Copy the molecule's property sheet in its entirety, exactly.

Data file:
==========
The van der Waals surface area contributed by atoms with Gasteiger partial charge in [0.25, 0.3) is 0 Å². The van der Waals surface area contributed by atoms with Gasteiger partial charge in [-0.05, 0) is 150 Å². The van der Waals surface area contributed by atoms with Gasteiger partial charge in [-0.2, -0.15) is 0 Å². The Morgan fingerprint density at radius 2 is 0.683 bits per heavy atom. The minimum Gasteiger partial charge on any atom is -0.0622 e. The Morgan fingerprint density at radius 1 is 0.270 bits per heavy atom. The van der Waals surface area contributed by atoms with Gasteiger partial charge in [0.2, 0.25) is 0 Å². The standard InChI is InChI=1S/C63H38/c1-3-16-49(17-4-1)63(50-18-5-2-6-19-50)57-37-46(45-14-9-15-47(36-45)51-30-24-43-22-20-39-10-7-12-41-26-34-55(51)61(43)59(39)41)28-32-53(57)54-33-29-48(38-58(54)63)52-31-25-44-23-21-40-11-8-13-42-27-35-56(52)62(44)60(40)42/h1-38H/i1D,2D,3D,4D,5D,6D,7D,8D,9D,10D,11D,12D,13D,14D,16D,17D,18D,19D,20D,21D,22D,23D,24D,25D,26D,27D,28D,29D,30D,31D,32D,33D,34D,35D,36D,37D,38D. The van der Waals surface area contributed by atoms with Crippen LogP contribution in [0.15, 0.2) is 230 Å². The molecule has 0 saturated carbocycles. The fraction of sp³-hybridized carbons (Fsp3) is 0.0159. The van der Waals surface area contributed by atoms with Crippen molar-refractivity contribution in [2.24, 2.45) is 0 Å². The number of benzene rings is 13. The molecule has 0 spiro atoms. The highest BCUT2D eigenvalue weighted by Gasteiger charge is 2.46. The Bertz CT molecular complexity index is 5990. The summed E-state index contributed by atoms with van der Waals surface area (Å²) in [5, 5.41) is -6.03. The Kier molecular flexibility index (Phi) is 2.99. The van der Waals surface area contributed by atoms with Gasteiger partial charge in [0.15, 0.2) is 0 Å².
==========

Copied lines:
The van der Waals surface area contributed by atoms with Gasteiger partial charge in [0.25, 0.3) is 0 Å². The van der Waals surface area contributed by atoms with Gasteiger partial charge in [-0.05, 0) is 150 Å². The van der Waals surface area contributed by atoms with Gasteiger partial charge in [-0.2, -0.15) is 0 Å². The Morgan fingerprint density at radius 2 is 0.683 bits per heavy atom. The minimum Gasteiger partial charge on any atom is -0.0622 e. The Morgan fingerprint density at radius 1 is 0.270 bits per heavy atom. The van der Waals surface area contributed by atoms with Gasteiger partial charge in [0.2, 0.25) is 0 Å². The standard InChI is InChI=1S/C63H38/c1-3-16-49(17-4-1)63(50-18-5-2-6-19-50)57-37-46(45-14-9-15-47(36-45)51-30-24-43-22-20-39-10-7-12-41-26-34-55(51)61(43)59(39)41)28-32-53(57)54-33-29-48(38-58(54)63)52-31-25-44-23-21-40-11-8-13-42-27-35-56(52)62(44)60(40)42/h1-38H/i1D,2D,3D,4D,5D,6D,7D,8D,9D,10D,11D,12D,13D,14D,16D,17D,18D,19D,20D,21D,22D,23D,24D,25D,26D,27D,28D,29D,30D,31D,32D,33D,34D,35D,36D,37D,38D. The van der Waals surface area contributed by atoms with Crippen LogP contribution in [0.15, 0.2) is 230 Å². The molecule has 0 saturated carbocycles. The fraction of sp³-hybridized carbons (Fsp3) is 0.0159. The van der Waals surface area contributed by atoms with Crippen molar-refractivity contribution in [2.24, 2.45) is 0 Å². The number of benzene rings is 13. The molecule has 0 spiro atoms. The highest BCUT2D eigenvalue weighted by Gasteiger charge is 2.46. The Bertz CT molecular complexity index is 5990. The summed E-state index contributed by atoms with van der Waals surface area (Å²) in [5, 5.41) is -6.03. The Kier molecular flexibility index (Phi) is 2.99. The van der Waals surface area contributed by atoms with Gasteiger partial charge in [0.15, 0.2) is 0 Å².